# if a|b and a>0 then gcd(a,b)=a

Is this proof right?

Prove: if a|b and a>0 then gcd(a,b)=a.

Let a|b and the GCD(a,b) = m, then b=aq for some integer q and the GCD(a,b) can be expressed as a linear combination with some integer x and y,

       ax + by = m .


Substituting in b we get,

      ax + (aq)y = m
a(x + qy) = m


But x + qy = GCD(1,q) =1. Thus,

      a(1) = m


Hence a = GCD(a,b), which is what we needed to show.

Thanks for all the comments :)

Update 1: I did not think I said that x and y were any integer I said that there was some integer x and some integer y so that ax +by = m Since I am supposing that the GCD(a,b) = m and a|b, then by substituting b into the GCD(a,b), then

      GCD(a,b)=GCD(a,aq)

=a*GCD(1,q) Which is a property of GCD


But the GCD(1,q)=1. So, GCD(a,b) = a

• No, there is no reason for $x+qy=1$. Just because $\gcd(1,q)=1$ doesn't mean that for all x,y, you get $x+qy=1$. So you have to answer why it is $=1$. – Thomas Andrews Sep 9 '17 at 2:49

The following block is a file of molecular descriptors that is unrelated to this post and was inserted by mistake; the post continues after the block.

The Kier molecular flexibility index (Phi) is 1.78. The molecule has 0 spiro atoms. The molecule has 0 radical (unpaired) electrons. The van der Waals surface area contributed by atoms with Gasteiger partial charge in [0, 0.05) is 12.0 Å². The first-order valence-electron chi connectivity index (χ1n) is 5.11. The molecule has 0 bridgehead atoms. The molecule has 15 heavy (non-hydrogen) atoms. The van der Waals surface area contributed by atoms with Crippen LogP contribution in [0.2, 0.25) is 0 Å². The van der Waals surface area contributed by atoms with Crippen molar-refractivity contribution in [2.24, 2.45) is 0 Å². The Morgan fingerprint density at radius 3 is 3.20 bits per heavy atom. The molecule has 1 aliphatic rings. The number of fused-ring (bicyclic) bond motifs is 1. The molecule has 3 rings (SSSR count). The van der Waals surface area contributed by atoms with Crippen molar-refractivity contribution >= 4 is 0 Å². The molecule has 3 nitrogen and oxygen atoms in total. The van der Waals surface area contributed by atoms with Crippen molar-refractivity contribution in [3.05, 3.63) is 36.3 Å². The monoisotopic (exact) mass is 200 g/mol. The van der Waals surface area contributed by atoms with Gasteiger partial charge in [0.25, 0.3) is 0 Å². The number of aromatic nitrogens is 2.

• sadly, things do not work like that. it's "there exists $x,y$", not "for all $x,y$". – MAN-MADE Sep 9 '17 at 2:51
• Is $a,b\in\mathbb{Z}$ or just a random integer domain $R$? Why not just go by definition. It kinda follows immediatly. – Cornman Sep 9 '17 at 2:57
• I would not allow you to use GCD (a,aq)=aGCD (1,q) if you haven't proven GCD (a,b)=a if a|b first. It's circular, as both require the same observations to prove. Anyway, this is preposterous complicated for something that is essentially trivial: a divides b and a so it is a common divisor. Anything bigger than a can'can't divide a so it is the greatest common divisor. That's it. – fleablood Sep 9 '17 at 6:36

$a|b \Rightarrow b=aq$, for some integer $q$.
If $a\geq 1$, then what is the largest integer which divides both $a$ and $aq$?
$a|a$ and $a|b$ so $a$ is a common divisor of $a$ and $b$.
Anything bigger than $a$ cannot divide $a$. So $a$ is the greatest common divisor.